The final session with the children is the Food Rakshasa Activity conducted by Bijal and Aparna. Children are divided into groups and together they draw their idea of a monster on paper by substituting body parts with fruits and vegetables -- chilli, ladies’ finger, bottle gourd, apple, carrot and more. And what lively, scary, yummy monsters we get to see by the end of it!
Post the session, the Pratham Books Team follows Subramanya Shastry, a key team member of the Foundation who has generously agreed to give us a detailed tour of the campus. “The children observe the nature around, pick up things from their surroundings, and create art from it,” our host is explaining. But his words nearly skip our attention; the display around us is distracting.
We tear ourselves away from this building with some difficulty and head to the innovation centre. Here the children, in groups, come up with devices or social interventions that impact their day-to-day life. For example, since water supply is erratic in most villages, one group has devised a sensor to alert people when water has been released. In the summer months, the supply can be as infrequent as once in ten days, so it’s crucial not to miss every opportunity to fill up the buckets. Another group’s device, to be installed at bus stops, would indicate how many buses of a certain route have passed.
Our tour includes the media centre where we get to see photographs, animations and short films by the children. We wrap up with a short visit to the library and the robotics lab.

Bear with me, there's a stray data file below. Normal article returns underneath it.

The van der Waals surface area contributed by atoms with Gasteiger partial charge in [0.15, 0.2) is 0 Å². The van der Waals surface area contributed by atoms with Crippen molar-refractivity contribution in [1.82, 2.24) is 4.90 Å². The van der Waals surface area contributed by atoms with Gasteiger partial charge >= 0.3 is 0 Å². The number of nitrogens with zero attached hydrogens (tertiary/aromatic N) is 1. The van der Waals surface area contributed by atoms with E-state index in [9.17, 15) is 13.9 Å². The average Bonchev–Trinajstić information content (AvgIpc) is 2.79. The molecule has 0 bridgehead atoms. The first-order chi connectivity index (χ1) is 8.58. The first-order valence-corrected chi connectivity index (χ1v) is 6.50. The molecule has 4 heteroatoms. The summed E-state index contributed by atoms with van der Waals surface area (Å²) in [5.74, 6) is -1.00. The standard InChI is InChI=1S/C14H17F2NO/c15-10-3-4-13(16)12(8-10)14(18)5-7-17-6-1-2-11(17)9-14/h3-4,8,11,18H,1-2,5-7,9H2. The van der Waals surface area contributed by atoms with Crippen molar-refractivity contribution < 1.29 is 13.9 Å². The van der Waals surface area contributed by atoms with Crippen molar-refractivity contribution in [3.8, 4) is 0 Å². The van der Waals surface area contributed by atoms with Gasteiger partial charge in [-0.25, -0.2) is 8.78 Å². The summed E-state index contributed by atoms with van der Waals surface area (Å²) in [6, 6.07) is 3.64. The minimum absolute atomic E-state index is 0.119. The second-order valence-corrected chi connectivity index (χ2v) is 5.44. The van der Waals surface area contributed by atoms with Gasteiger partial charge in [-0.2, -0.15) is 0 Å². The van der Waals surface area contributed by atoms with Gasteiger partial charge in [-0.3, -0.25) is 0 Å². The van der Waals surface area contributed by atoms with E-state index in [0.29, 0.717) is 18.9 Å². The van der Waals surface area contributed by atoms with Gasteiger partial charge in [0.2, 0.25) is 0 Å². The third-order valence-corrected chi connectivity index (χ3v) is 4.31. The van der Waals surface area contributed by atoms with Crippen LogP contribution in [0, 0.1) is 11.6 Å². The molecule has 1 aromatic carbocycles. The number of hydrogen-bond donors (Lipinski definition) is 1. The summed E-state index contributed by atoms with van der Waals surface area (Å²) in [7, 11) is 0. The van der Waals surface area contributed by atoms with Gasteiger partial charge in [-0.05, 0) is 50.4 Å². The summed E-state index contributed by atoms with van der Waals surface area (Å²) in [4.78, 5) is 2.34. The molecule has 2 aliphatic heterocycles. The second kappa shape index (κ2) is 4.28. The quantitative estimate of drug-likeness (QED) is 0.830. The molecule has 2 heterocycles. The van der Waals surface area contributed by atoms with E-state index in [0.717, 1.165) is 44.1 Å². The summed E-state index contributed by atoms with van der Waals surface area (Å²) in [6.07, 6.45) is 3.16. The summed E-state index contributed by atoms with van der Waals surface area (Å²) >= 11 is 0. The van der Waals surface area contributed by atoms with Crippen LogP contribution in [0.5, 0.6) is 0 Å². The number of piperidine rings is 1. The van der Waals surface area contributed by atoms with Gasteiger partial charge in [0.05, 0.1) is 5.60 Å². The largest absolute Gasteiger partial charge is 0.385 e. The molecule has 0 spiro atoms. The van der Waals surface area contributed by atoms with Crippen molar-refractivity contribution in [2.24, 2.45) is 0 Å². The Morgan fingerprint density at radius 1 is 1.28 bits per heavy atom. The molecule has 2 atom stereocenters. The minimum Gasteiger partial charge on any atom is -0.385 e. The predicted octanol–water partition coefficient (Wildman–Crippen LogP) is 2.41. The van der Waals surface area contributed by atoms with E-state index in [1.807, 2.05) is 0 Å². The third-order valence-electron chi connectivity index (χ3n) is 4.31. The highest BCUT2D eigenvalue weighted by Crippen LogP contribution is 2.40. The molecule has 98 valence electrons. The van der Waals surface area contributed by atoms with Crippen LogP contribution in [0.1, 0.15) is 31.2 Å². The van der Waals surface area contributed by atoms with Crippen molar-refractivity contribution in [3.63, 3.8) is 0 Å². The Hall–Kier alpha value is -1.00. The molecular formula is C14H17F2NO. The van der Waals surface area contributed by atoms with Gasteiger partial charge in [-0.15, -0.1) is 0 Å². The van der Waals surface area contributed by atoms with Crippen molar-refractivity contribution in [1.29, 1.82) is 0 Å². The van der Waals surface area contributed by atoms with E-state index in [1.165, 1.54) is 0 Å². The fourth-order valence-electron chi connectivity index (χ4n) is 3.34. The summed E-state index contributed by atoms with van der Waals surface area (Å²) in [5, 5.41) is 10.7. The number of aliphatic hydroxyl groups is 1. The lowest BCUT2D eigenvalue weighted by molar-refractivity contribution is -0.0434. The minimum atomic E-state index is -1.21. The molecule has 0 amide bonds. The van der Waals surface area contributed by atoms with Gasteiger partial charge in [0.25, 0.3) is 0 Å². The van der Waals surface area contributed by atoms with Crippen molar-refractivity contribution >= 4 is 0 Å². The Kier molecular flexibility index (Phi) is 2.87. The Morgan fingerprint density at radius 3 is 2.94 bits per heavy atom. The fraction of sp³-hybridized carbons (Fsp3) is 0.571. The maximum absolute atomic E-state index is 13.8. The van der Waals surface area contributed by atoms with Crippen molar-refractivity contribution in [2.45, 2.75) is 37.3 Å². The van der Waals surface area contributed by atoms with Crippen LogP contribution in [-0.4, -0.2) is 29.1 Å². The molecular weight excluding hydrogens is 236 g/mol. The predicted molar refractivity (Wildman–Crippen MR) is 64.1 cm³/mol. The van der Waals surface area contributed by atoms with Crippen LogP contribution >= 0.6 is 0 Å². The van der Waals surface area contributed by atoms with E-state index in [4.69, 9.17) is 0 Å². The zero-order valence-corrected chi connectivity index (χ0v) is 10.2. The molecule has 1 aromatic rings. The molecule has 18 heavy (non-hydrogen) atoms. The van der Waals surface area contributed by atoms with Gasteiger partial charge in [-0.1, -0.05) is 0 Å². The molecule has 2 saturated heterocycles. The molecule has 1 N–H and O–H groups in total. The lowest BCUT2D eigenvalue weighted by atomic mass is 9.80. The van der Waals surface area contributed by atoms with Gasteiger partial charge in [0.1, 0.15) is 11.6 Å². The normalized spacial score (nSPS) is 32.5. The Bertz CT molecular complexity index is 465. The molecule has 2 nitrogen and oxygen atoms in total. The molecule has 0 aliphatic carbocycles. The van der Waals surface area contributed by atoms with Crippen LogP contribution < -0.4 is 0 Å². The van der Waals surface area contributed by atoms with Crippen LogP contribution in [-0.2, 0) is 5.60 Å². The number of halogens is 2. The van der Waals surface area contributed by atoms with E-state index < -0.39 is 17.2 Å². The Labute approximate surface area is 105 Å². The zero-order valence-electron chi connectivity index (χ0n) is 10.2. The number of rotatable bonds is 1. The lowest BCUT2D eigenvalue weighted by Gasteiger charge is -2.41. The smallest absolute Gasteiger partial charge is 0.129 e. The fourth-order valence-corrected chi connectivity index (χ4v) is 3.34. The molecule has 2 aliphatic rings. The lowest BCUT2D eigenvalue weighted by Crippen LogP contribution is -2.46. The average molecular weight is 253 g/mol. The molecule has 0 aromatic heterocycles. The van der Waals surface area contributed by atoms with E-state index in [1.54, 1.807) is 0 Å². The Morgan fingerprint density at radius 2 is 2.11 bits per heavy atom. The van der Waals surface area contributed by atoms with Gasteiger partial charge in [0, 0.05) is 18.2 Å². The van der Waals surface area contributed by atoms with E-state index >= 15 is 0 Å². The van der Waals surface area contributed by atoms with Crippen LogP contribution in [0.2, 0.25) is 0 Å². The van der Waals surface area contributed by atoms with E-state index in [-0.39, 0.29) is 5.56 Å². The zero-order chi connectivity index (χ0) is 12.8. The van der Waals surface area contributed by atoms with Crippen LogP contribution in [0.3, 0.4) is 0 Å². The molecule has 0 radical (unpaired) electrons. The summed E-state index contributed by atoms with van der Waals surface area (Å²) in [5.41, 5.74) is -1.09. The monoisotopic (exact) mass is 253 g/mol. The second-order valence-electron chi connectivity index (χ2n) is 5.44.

Too soon, it’s time to get back on the bus. As we wave goodbye to the staff and children, we’re certain we’ll be back here before long.
More pics from our visit can be seen here: https://flic.kr/s/aHsm4sDAMf
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Sushrut Kulkarni, has 20 years experience in the field of computer networks and websites. He is a technical writer and translates and writes in Marathi, Hindi, English and German. He writes for various reputed publishers, newspapers, documentaries and radio.
One of the major technical hurdles for regional languages was fonts. That sphere was dominated by proprietary and non-standard fonts.
मराठी आणि अन्य भारतीय भाषांना कॉंप्युटरवर रुळायला बराच काळ जावा लागला. याचं मुख्य कारण म्हणजे फॉंट वापरण्यातले तांत्रिक (आणि आर्थिकही!) अडथळे होते. सुरुवातीला केवळ वृत्तपत्रं आणि प्रकाशनसंस्थांकडेच कॉंप्युटरवर मुद्रण या मुख्य उद्देशानं मराठी वापरलं जात असे. वेगवेगळ्या कंपन्यांनी तयार केलेले फॉंट वेगवेगळ्या प्रमाणांवर आधारित असल्यानं एका कॉम्प्युटरवर टाईप केलेलं दुसऱ्याला त्याच्या कॉम्प्युटरवर वाचणं अनेकदा शक्यच होत नसे. दरवेळी फॉंट बसवणं किंवा ते विकत घेणं शक्य नव्हतं. यामुळं प्रादेशिक भाषांमधलं लेखन इंटरनेटवर उपलब्ध व्हायलाही खूप वेळ लागू लागला.
यावर उपाय सापडला तो युनिकोडच्या (Unicodeच्या) रुपानं! युनिकोड ही जगातल्या कुठल्याही कॉम्प्युटरवर (किंवा मोबाईल फोनवर) वाचता येईल अशी एक लिहिण्याची पद्धत आहे. कॉम्प्युटर क्षेत्रातील काही कंपन्यांनी आणि तज्ज्ञांनी एकत्र येऊन ३ जानेवारी १९९१ रोजी युनिकोड कॉन्सर्टियमची स्थापना अमेरिकेत केली. या सर्वांनी मिळून फॉन्टसाठी एक विशिष्ट मानक (स्टॅंडर्ड) बनवलं. यापुढं फॉन्टस्चा जो विकास आहे तो या युनिकोड आधारावर होईल असं ठरवण्यात आलं. त्यामुळं कुठल्याही फॉन्टमध्ये जगातल्या अनेक भाषा सामावता येऊ लागल्या. आता बहुसंख्य युनिकोड फॉंट नि:शुल्क उपलब्ध असल्याने इंटरनेटवर इंग्रजीखेरीज अन्य भाषांमध्ये देवाणघेवाण मोठ्या प्रमाणावर शक्य झालेली आहे.